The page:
In fact, DME is multifactorial disorder. One important arm in the pathogenesis of DME is the inflammatory component, Dexamethasone is strong anti-inflammatory and antiedema drug that is well-known to down regulate not only VEGF but also other inflammatory cytokines which may explain the proper response to IDI in cases of resistance to anti-VEGF agents, besides that it reduces leukocytosis and decreases vascular leakage.

Micropulse is a laser modality that divides a continuous stream of laser into a number of short bursts separated by pauses (off time). According to the selected duty cycle, the laser stays on only 5%–15% of the time, thus generating less heat with subsequent less damage to the retina than continuous-wave photocoagulation. Subthreshold micropulse laser emission without a visible burn endpoint appears to reduce the risk of structural and functional retinal laser damage. Micropulse laser causes stimulation of a biological response that restores the proper pump function of RPE cells, resulting in enhanced and rapid absorption of subretinal and intraretinal edema fluid. The 577 nm yellow laser is ideal for diseases in which the primary pathology is in the RPE. It is highly selective for the RPE cells and, on the other hand, it is poorly absorbed by the foveal xanthophyll pigments, hence the effects are localized to the RPE and protecting the fovea.

Previous studies have reported the excellent effect of micropulse diode laser treatment on DME in terms of improved BCVA and decreased thickness on OCT [13, 27]. Pei-Pei et al.[28] compared subthreshold with threshold laser grid treatment for patients with DME using a green 532-nm PASCAL system. They found that the mean BCVA and the CMT improved in both the subthreshold group and the threshold group and there was no statistically significant difference between the two groups. kwon et al [14] reported improvement of BCVA from 0.5 to 0.4 (log MAR) after micropulse yellow 577nm laser treatment for DME, Mahmoud [15] and Latlaska et al. [16] also showed improvement in BCVA and reduction in CMT for DME patients treated with micropulse yellow laser. It is clear that micropulse treatment is suitable for mild cases of DME with CMT from 300-350 um which is ideal after initial improvement with either anti-VEGF or IDI.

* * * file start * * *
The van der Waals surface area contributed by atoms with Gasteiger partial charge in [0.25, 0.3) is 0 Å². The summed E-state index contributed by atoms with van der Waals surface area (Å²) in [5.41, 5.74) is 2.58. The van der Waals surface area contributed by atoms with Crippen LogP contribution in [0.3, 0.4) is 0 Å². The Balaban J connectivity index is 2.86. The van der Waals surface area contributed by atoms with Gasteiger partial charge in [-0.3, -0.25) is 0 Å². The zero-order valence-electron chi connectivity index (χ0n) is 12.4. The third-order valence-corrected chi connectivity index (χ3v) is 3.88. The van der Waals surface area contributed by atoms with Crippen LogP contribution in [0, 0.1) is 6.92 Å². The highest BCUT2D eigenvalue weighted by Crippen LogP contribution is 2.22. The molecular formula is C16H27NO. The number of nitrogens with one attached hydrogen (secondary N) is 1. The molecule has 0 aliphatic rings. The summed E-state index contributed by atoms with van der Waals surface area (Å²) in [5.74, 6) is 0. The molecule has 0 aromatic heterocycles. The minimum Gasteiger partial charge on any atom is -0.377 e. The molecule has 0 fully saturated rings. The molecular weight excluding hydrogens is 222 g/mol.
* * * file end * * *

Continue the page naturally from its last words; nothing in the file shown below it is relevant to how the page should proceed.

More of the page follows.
The limitations of this study are the small number of the eyes included in the study and the lack of comparative group for which IDI was used without micropulse laser treatment to prove the additive effect of micropulse treatment to IDI.

In conclusion, IDI with micropulse yellow laser treatment is effective in treating DME as evidenced by improvement in BCVA in 75% of the eyes as well as significant reduction in CMT. Cataract is the most common adverse effect of IDI which can be managed uneventfully by phacoemulsification with regain of vision. Combined IDI and micropulse laser could be a suitable treatment option for non VEGF mediated DME or even to decrease the burden of anti-VEGF injection.


Not applicable.


No Animals/Humans were used for studies that are base of this research.


Not applicable.


The author declares no conflict of interest, financial or otherwise.


Declared none.